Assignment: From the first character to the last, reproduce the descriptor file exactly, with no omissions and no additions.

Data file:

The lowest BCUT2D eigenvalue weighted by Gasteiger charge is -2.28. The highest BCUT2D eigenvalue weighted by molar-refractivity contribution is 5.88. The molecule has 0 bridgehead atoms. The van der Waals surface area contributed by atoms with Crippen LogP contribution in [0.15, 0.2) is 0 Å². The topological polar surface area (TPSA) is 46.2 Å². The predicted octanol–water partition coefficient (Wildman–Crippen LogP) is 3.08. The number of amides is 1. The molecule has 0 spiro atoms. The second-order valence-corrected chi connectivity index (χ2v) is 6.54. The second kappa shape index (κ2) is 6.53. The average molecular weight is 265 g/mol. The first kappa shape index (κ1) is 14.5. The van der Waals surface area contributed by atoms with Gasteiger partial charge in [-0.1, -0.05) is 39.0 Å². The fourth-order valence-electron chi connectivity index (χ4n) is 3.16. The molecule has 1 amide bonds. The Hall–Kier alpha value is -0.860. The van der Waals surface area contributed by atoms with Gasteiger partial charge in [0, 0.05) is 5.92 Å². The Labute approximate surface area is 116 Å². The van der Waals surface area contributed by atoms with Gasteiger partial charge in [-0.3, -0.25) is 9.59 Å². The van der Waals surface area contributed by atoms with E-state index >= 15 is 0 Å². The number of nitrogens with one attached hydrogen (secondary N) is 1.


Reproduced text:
The lowest BCUT2D eigenvalue weighted by Gasteiger charge is -2.28. The highest BCUT2D eigenvalue weighted by molar-refractivity contribution is 5.88. The molecule has 0 bridgehead atoms. The van der Waals surface area contributed by atoms with Crippen LogP contribution in [0.15, 0.2) is 0 Å². The topological polar surface area (TPSA) is 46.2 Å². The predicted octanol–water partition coefficient (Wildman–Crippen LogP) is 3.08. The number of amides is 1. The molecule has 0 spiro atoms. The second-order valence-corrected chi connectivity index (χ2v) is 6.54. The second kappa shape index (κ2) is 6.53. The average molecular weight is 265 g/mol. The first kappa shape index (κ1) is 14.5. The van der Waals surface area contributed by atoms with Gasteiger partial charge in [-0.1, -0.05) is 39.0 Å². The fourth-order valence-electron chi connectivity index (χ4n) is 3.16. The molecule has 1 amide bonds. The Hall–Kier alpha value is -0.860. The van der Waals surface area contributed by atoms with Gasteiger partial charge in [0, 0.05) is 5.92 Å². The Labute approximate surface area is 116 Å². The van der Waals surface area contributed by atoms with Gasteiger partial charge in [-0.3, -0.25) is 9.59 Å². The van der Waals surface area contributed by atoms with E-state index >= 15 is 0 Å². The number of nitrogens with one attached hydrogen (secondary N) is 1.